Why are the Japanese so obsessed with Spain’s sunflowers?
Huge plantations near Carmona, in Andalusia, are attracting growing numbers of Asian visitors
The picturesque town of Carmona, some 35 kilometers northeast of Seville, has much to commend it: extensive Roman remains, a Moorish alcazar, or fortress, impressive walls, Baroque palaces and innumerable churches. But growing numbers of visitors, particularly from Japan, are drawn here for the spectacular sunflower fields on the outskirts of the town.
“We’ve seen a huge increase in visitor numbers from Japan, as well as China and Korea,” says Paula Moreno, who runs Carmona’s tourism office. “It’s hard to say whether it’s just for the sunflowers, but rarely a day goes by without several groups or couples interested in seeing them.” She says the number of visitors from Asia has increased from some 2,900 in 2012 to more than 4,000.
Mai Muraki, a twenty-something visitor from Japan, says she has come to Carmona especially to see the sunflower fields. “I love sunflowers, they are beautiful, I love their color, their sheen, their elegance. I’ve always loved them, ever since I was a child,” she confesses.
I love sunflowers, they are beautiful. I love their color, their sheen, their elegance Mai Muraki, Japanese tourist
Muraki and a friend are waiting outside the tourism office for a taxi to take them to the sunflower fields, which cover more than 5,000 hectares. “I don’t know if I’ll have time to take all the photos I want,” she says.
“Visitors have two options: they can take a taxi or use Girasoles de Carmona, which provides a tour of the farm, by a horse-drawn buggy if there is enough time, as well as information about sunflower growing,” says Moreno. “They have sunflowers in Asia, but not on this scale, where they stretch beyond the horizon,” she adds, noting that the tourism office of Carmona is now in touch with travel agencies in Asia to organize larger groups during the growing season, which begins in May and lasts until the harvest in July.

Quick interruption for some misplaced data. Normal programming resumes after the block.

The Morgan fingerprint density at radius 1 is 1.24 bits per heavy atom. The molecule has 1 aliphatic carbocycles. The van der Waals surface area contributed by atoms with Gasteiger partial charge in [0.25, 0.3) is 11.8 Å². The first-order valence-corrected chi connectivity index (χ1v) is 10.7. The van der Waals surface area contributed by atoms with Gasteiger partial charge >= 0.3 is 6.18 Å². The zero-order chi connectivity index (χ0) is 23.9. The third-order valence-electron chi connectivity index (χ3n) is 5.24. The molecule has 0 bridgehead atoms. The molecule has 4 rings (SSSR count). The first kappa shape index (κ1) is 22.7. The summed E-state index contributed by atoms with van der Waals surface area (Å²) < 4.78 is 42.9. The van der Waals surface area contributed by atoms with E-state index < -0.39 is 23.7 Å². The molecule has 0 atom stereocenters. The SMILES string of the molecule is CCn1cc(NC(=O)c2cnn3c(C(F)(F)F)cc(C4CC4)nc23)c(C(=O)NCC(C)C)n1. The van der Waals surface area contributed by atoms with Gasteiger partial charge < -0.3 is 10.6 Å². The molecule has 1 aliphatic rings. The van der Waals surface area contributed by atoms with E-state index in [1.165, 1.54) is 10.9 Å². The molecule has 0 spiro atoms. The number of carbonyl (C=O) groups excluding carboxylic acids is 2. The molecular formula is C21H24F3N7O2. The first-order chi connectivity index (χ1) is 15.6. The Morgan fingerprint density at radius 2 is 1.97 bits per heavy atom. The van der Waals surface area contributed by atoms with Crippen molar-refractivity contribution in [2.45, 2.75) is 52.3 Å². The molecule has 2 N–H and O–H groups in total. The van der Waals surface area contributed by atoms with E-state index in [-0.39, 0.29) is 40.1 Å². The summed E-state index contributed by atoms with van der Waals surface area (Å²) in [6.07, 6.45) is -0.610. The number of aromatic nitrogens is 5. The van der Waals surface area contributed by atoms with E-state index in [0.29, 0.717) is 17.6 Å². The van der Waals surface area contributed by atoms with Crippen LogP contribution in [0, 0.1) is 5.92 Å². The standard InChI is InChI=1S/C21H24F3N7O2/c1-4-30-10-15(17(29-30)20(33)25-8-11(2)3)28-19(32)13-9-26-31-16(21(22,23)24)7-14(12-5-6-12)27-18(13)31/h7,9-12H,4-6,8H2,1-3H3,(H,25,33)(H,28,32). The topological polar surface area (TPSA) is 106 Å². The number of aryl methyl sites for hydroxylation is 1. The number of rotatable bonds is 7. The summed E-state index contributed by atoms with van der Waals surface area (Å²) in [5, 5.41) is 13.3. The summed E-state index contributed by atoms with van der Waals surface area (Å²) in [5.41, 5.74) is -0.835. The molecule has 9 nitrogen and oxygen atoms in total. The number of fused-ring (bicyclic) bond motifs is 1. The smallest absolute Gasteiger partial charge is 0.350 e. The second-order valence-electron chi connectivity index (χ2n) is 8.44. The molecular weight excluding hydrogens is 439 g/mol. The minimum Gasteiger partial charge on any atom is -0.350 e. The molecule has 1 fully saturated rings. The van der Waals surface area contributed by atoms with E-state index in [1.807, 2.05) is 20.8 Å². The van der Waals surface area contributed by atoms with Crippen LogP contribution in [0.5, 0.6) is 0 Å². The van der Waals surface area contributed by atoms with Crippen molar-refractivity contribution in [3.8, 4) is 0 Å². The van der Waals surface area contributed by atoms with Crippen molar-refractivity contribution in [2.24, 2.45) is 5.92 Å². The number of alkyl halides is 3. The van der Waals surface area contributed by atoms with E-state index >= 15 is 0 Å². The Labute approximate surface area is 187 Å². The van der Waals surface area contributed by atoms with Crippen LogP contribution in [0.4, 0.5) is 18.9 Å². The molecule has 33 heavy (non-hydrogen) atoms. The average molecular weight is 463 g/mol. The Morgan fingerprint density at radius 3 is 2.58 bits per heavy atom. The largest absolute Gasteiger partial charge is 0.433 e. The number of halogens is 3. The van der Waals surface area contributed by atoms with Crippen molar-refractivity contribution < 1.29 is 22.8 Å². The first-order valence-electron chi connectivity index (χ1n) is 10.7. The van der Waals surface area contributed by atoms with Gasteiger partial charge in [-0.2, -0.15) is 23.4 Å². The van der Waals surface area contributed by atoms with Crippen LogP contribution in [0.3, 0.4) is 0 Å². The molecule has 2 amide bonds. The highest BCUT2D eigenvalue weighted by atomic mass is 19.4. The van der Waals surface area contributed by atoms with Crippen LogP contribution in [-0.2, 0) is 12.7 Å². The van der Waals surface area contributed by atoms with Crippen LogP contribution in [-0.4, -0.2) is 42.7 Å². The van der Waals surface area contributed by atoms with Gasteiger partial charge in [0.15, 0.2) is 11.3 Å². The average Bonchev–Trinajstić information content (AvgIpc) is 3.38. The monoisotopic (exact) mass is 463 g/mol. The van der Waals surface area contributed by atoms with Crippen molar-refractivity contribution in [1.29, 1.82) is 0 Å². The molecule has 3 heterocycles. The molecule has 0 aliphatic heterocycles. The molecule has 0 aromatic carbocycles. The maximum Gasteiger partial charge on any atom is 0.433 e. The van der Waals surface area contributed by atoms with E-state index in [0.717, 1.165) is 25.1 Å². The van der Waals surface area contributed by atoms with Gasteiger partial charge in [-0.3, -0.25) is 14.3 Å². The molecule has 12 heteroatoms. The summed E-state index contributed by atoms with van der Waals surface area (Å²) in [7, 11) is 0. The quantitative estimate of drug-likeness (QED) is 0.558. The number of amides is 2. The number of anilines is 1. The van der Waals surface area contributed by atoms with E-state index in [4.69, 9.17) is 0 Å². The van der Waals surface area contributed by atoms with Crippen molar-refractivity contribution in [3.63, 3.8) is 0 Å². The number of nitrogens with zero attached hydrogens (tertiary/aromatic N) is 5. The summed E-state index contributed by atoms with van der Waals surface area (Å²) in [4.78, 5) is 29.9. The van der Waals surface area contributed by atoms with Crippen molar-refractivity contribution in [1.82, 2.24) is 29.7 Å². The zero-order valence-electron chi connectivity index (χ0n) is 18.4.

“They transmit happiness, something positive,” says Muraki, holding onto a bag of sunflower seeds the tourism office has given her to plant. “They are full of life, full of light,” she adds.
Moreno explains that many visitors from Asia tell her that sunflowers represent vitality and fertility, and that in some parts of Japan there are sunflower festivals. “They say they represent light, life, the sun,” adds Victoria Pérez of Girasoles de Carmona, who also shows visitors the very Spanish art of cracking open sunflower seeds – known as pipas – with her teeth.
Another visitor to Carmona, Jun Zhang, says that he “fell in love” with sunflowers after seeing Sophia Loren in the 1970 movie, Sunflower. “They fascinated me,” he explains, describing the fields in Spain as “an endless sea of light.”
Sunflower lovers can adopt a 40-square-meter patch and receive videos and photographs of every aspect of the growth cycle
“They fill me with peace, with happiness,” he says, returning from a walk through the fields. “They make you want to lose yourself and stay there forever, hidden, or for 24 hours at least.”
In response to the growing international interest in Carmona’s sunflowers, Girasoles de Carmona is now offering virtual plantations. Via the internet, sunflower lovers can adopt a 40-square-meter patch for €250 and receive videos and photographs of every aspect of the growth cycle, from planting to harvest. They are then sent a dried sunflower from their patch.
“For the first year, we have already received a good few requests. But above all, we get a lot of requests for information,” says Pérez.
English version by Nick Lyne.